Round 154…tomorrow. Today…soup stock!

I haven’t cycled to work since last week.  Busted.  I’ve been car-pooling into work with Lindsay…so the way I see it, the battle is “on hold”  Things are changing at work and that means how much and when I have to be in the building.  I’m not getting soft, or giving up…it was just a few days to get my bearings.  I’m back on the bike tomorrow:   first to work, then to slo-pitch, then home.  I’ll put on no less then 10 or 12 km for sure.

By reading David Suzuki’s Green Guide, I learned all sorts of simple, easy (and even fun and exciting) ways to do my part for the planet.  A tip I picked up on, then read about in another blog, is how to make my own vegetable stock for soup!  I love to cook, so I couldn’t wait to get started on this project.  Here’s a photo blog on how to make it happen.

Step 1 – Eat lots of fresh vegetables.  Full disclosure; there is no picture for this part, but I’m sure you get the idea.

Step 2 – Save all the extra bits and pieces of said fresh vegetables in big freezer bags.  After a month or so, if you eat as many fresh veggies as we do, you’ll have something like this:



That’s 3 extra large bags.  Enough veggie extras to make a fairly sizable pot of stock.

Step 3 – Put those goodies in a stock pot , I have one that holds about 16 or 20 liters.  I think I paid about $30 bucks for it.  A wise investment, because I use it to brine turkeys at Christmas, and use to make giant pots of chili in it too!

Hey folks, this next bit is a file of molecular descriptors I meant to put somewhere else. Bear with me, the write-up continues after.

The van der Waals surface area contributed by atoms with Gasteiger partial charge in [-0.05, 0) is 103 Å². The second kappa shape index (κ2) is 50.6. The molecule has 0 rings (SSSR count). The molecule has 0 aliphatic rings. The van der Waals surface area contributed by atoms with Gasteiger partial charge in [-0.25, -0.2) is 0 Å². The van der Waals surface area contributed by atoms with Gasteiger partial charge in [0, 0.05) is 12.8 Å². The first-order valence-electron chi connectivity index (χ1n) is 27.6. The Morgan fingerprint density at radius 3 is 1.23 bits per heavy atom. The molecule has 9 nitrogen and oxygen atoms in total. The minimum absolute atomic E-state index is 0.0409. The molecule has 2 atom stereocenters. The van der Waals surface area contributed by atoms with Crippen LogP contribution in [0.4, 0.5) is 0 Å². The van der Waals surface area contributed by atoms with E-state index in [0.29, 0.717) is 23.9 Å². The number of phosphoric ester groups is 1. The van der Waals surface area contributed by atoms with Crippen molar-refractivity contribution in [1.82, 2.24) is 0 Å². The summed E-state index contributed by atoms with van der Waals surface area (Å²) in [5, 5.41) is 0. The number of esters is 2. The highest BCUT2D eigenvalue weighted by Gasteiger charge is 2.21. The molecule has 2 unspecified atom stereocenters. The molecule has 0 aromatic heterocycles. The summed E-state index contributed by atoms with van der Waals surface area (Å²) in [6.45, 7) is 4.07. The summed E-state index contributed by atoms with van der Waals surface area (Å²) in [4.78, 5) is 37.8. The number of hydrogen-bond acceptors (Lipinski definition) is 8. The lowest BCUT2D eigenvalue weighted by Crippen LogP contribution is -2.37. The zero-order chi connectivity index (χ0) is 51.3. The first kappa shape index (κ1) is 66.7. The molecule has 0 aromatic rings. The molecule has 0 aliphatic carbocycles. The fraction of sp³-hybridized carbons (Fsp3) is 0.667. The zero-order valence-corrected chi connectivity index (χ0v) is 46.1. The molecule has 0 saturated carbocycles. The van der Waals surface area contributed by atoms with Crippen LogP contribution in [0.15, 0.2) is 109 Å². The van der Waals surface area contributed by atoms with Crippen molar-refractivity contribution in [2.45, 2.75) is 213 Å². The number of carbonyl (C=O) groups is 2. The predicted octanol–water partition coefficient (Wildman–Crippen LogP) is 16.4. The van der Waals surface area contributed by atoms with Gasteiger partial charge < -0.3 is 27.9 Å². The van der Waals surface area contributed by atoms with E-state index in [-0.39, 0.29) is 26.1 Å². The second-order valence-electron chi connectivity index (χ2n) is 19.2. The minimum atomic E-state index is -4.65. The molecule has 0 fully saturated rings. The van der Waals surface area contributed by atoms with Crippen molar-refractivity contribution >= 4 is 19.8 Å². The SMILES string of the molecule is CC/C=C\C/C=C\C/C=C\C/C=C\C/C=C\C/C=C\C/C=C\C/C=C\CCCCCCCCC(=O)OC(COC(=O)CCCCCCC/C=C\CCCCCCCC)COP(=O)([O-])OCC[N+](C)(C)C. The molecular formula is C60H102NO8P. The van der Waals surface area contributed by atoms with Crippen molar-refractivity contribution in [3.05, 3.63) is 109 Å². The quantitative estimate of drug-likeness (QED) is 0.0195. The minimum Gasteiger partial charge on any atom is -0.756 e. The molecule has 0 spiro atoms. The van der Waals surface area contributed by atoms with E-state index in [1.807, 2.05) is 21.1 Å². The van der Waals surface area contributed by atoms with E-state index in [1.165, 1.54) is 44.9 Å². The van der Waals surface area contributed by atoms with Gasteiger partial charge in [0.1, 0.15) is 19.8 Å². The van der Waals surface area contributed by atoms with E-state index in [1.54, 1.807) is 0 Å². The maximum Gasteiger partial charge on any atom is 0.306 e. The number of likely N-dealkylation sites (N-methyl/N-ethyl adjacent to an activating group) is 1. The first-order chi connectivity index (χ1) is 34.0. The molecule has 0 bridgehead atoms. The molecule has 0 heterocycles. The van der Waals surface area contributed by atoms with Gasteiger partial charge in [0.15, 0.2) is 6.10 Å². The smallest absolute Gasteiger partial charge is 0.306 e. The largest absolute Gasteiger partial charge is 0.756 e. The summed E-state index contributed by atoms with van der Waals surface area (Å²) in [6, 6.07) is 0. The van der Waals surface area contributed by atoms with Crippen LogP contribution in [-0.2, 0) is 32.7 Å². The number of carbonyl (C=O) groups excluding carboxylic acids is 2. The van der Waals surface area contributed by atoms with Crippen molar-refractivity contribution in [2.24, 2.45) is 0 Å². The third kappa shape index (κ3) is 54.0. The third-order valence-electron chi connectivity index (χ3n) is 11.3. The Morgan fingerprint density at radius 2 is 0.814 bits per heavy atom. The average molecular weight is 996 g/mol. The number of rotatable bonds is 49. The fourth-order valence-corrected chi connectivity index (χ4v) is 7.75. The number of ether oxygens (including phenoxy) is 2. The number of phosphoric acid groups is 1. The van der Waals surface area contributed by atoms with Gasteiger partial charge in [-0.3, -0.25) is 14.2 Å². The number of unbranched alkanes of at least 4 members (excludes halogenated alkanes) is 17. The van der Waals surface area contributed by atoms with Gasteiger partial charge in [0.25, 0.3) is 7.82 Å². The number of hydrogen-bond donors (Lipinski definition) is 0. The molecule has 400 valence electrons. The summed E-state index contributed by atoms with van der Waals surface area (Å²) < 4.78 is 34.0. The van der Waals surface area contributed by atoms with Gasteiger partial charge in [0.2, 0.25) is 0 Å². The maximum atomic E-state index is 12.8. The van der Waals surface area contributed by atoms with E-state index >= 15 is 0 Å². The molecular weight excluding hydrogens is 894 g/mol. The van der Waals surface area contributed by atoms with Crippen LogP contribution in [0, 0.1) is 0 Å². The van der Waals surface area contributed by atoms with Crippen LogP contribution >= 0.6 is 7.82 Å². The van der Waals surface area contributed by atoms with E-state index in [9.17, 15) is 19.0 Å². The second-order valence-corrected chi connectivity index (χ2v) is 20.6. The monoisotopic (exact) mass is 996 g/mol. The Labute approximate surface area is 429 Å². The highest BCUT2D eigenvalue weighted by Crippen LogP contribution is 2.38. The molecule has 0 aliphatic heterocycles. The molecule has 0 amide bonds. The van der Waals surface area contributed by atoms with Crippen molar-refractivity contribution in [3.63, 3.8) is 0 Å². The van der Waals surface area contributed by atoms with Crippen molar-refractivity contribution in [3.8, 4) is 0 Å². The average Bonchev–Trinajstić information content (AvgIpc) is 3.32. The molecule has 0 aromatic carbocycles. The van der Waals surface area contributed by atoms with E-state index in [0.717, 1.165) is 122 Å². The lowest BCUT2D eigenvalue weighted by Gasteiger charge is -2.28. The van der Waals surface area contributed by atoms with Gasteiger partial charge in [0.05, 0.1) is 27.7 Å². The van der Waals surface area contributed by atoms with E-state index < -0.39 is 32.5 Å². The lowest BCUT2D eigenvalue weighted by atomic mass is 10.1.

Step 4 – Put enough water in the pot to cover the veggies.

Honestly, you’d be surprised by how quickly even a small household can collect bags and bags of veggie bits and pieces.

Step 5 – Cover the pot and boil that mixture for several hours with the lid ON.  You want a rolling boil, not a raging boil.

WARNING:  Your house/apartment is going to smell.  I wouldn’t classify the smell as “bad” but it’s certainly not “roses” either.  After you’ve boiled the veggies down, strain them out with your pasta strainer and add the mushy left over gunk to your compost pile.  Then strain the liquid again using a finer strainer to rid yourself of all the little seeds and skins from onions, peppers, etc.  Truthfully, at this point I often add a little chicken stock to punch up the flavor.  Taste your stock as you add any extra chicken,  My advice would be to not make your stock too powerful.  You want the taste of the veggies you’re about to add to have a “front and center” presence in your soup.  Then sinply add what you want to the stock for a delicious soup!  I put in:  celery, onions, carrots, penne noodles, chicken breast, ginger, garlic, chopped red chili, and pepper.  Taste it as you go.  This is my soup just miniutes before I shoveled about 4 liters of it into my face!

Dave: 149

Global Warming: 2

Modern Living: 2

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